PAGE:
The yak is a large artiodactyl animal of a very exotic species. A characteristic feature by which it can be distinguished from other members of the genus is long and shaggy hair, hanging almost to the ground. Wild yaks once ranged from the Himalayas to Lake Baikal in Siberia, and were still abundant in Tibet in the 1800s.
Origin and Description
Fossils of the domestic yak and its wild ancestor date back to the Pleistocene period. For the past 10,000 years, the yak has developed on the Qinghai-Tibet Plateau, which stretches for about 2.5 million km². Although Tibet is still the center of distribution of the yak, domesticated yaks are already found in many countries, including the American mainland.
Yak is usually referred to as cattle. Yet, mitochondrial DNA analysis to determine the evolutionary history of yaks has been inconclusive. Perhaps the yak is different from cattle, and there are suggestions that it is more like a bison than other members of its assigned genus.
That's interesting! A close fossil relative of the species, Bos baikalensis, has been found in eastern Russia, suggesting a possible route by which the yakoid ancestors of today's American bison may have entered the Americas.
The wild yak was tamed and domesticated by the ancient Qiang people. Chinese documents from ancient times (8th century BC) testify to the long-established role of the yak in the culture and life of the people. The wild species of yak was originally designated by Linnaeus in 1766 as Bos grunniens (“a subspecies of the domestic yak”), but this name is now thought to apply only to the domesticated form, with Bos mutus (“mute ox”) being the preferred name for wild form.
Some zoologists continue to consider the wild yak a subspecies of Bos grunniens mutus, in 2003 the ICZN passed an official regulation allowing the use of the name Bos mutus for wild individuals, and today it has a more common use.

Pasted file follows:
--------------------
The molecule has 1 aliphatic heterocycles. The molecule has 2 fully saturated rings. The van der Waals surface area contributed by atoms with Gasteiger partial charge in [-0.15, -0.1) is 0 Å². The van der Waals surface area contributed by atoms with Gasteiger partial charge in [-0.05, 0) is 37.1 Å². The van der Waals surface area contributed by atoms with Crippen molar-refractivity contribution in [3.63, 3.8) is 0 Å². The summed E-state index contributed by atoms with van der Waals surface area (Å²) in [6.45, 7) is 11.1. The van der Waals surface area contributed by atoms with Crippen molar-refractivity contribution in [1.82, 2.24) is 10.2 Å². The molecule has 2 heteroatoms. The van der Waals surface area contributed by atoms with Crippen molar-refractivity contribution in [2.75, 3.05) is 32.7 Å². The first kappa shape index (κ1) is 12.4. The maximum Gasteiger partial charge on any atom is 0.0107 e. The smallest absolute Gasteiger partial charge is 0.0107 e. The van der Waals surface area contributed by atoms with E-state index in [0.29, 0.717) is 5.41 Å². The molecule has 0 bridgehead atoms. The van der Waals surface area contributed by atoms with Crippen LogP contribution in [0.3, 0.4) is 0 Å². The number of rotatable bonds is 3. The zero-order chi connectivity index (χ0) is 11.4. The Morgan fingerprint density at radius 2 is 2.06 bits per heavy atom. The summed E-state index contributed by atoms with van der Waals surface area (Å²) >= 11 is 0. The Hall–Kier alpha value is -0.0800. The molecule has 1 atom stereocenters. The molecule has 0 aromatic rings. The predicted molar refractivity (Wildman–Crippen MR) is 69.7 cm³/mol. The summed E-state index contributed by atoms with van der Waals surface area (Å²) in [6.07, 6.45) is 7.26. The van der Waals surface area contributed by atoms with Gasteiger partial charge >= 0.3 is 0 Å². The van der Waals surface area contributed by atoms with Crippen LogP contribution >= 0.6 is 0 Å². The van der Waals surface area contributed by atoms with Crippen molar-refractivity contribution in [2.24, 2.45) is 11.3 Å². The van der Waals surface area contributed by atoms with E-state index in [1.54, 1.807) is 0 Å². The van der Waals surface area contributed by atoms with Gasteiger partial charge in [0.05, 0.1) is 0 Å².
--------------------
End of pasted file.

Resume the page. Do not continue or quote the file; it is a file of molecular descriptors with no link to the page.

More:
The domestic yak (B . grunniens) – a long-haired bull found in the Himalayan region of the Indian subcontinent, on the Tibetan plateau and even in the north of Mongolia and in Russia – comes from a wild yak (B. mutus). The ancestors of the wild and domestic yak split and diverged from Bos primigenius one to five million years ago.
Appearance and Features
Yaks are heavily built animals with a voluminous body, strong legs, rounded cloven hooves, and extremely dense elongated fur that hangs below the belly. While wild yaks are more often dark (blackish to brown), domestic yaks can be very variable in color, with patches of rust, brown, and cream. They have small ears and a wide forehead with dark horns.
In males (bulls), the horns come out from the sides of the head, and then bend forward, have a length of 49 to 98 cm. The horns of females are smaller than 27–64 cm, and more straight. Both sexes have a short neck with a pronounced hump on the shoulders, although this is more noticeable in males. Domestic male yaks weigh from 350 to 585 kg. Females weigh less — from 225 to 255 kg. Wild yaks are much heavier, bulls reach a weight of up to 1000 kg, females – 350 kg.
Depending on the breed, male domestic yaks are 111–138 cm tall at the withers, while females — 105–117 cm. Wild yaks are the largest animals in their range. Adults are about 1.6-2.2 m tall. The length of the head and body is from 2.5 to 3.3 m, excluding the tail from 60 to 100 cm. Females weigh about a third less and have linear dimensions of about 30% less than males.